Behavior Intervention Plans (BIP)
Articles,  Blog

Behavior Intervention Plans (BIP)

welcome to the El Dorado County SELPA
and charters SELPA behavior intervention plans for BIP training we hope you have
had an opportunity to watch the SELPA’s webinar which introduces participants to
the foundational skills needed for writing a functional behavior assessment
or FBA as you may know the purpose of completing a functional behavior
assessment is to provide the IEP team with additional information, analysis, and
strategies for dealing with undesirable behavior especially when it is
interfering with a child’s education in order to write an appropriate behavior
intervention plan. If you have not watched the FBA webinar we encourage you
to do so prior to completing this webinar, as most circumstances require
that an FBA be completed prior to writing a BIP if you have completed the
data collection steps necessary to write a functional behavior assessment and are
ready to begin writing the behavior intervention plan you are in the right
spot. The model displayed on this slide represents three tiers of behavioral
supports which may be provided to students across the school canvas. We
will look at each tier more closely in the following slides. Tier 1 is located
on the bottom of the pyramid and is representative of the majority of the
school’s student population. The supports listed in the blue boxes here are
examples of the universal supports which are provided to all students and have
positive outcomes for the 80 to 90% of students out of school. Tier 2 is located
in the middle of the pyramid and represents a smaller percentage of the
school’s student population usually 5 to 10%. Again, the supports listed in the
blue boxes are examples of targeted supports which are provided to 5 to 10
% of students and result in positive behavioral outcomes. The last tier, tier 3 is located at the top of the pyramid and is representative of the
school’s high-risk student population the supports listed in the blue boxes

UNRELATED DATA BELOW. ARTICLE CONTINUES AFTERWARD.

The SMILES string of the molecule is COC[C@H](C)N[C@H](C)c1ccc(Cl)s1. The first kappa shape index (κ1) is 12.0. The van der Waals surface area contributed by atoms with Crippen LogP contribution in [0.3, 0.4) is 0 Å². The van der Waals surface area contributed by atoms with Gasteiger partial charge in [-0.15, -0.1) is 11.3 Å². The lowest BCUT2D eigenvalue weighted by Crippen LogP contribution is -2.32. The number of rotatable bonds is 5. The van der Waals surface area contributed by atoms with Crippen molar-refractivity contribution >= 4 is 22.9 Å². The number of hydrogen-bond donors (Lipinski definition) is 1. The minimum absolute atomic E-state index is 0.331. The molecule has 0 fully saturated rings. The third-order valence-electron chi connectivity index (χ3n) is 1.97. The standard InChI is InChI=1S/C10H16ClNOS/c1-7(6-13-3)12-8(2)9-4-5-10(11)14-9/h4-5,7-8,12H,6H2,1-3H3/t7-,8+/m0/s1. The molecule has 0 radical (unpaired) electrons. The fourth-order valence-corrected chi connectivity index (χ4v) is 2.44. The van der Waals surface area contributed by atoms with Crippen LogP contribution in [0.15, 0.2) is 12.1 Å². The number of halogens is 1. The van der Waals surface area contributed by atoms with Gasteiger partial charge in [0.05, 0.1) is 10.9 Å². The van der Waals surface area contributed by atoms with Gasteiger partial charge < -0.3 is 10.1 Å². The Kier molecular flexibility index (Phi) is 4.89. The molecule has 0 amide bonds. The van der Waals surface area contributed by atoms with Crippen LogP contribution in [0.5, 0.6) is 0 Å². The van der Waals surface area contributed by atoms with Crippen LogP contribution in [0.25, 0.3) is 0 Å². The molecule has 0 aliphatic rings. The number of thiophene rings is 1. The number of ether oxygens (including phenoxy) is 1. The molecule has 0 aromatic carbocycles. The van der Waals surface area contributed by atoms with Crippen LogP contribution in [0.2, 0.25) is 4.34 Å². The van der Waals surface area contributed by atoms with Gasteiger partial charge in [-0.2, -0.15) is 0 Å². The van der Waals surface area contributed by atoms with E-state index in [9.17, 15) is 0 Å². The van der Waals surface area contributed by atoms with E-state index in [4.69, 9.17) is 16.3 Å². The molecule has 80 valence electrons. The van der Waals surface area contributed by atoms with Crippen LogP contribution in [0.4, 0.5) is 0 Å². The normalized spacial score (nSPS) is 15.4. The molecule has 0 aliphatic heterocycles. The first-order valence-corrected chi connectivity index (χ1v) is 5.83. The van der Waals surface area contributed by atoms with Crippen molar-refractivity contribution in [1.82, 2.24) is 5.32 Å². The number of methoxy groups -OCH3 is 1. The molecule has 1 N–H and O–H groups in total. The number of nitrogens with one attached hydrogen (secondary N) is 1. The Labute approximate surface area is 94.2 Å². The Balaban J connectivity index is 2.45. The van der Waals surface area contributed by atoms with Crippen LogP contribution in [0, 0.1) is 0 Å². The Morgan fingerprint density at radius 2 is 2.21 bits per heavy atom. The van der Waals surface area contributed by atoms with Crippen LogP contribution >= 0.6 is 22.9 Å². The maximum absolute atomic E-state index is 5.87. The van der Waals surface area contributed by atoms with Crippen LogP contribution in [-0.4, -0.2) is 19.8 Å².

are examples of increasingly individualized supports which are
required to support this population of students. Usually one
to five percent of a school’s total population. For example behavioral
assessments may be conducted to determine the function of the students
behavior or for a student who already has an IEP the IEP team would consider
adding appropriate behavioral goals for the student. The behavior intervention
plan which we are reviewing today is considered to be a Tier three support
because it is designed to support an individual student and that student’s
problem behavior. Our second objective today is for all participants to be
familiar with the six keys of applied behavior analysis or ABA and how these
six keys can support the development of a behavior intervention plan. The first
key states, “behavior serves a purpose or function for the student.” Understanding
how the behavior serves a purpose or function empowers the school staff to
begin identifying appropriate interventions. Ask yourself “why is the
student misbehaving?” Think of behavior as communication it is important to know
our own triggers and staff in order to change words thoughts and beliefs
regarding behavior particularly challenging behavior. A key resource for
you to use in determining this purpose is the ABC chart in the accompanying
training packet. As you can see from the example on this slide the ABC chart
requires documentation of the antecedent or what happens before the problem
behavior occurs. The problem behavior itself and what happens immediately
afterwards otherwise known as the consequence. Please refer to the FBA
training for additional information regarding how to use the ABC chart to
help collect data. The second key states behavior is related to the environment. Ask yourself, “why does the behavior appear in certain environments?” A student
with ADHD for example may do really well in PE but have trouble during independent
desk work. Same student different context Physical settings includes elements such
as noise temperature and proximity to other students. The social setting refers
to the quality of interactions with staff and students. The nature of
instruction: do the activities and instruction meet the learners needs? The
degree of independence is a factor in the environment as well. Is there too
much or too little reinforcement or prompting? Degree of participation may
depend on environmental factors such as group size and opportunities to respond. For scheduling factors consider timing transitions sequencing of the day. The
degree of choice is an additional element in the environment how often is
the learner able to make choices throughout the day? The third key states
altering behavior requires changes. Data collected during the FBA process can be
utilized to remove alter or add environmental variables to change the
students need to use the target behavior In addition, data can assist the team in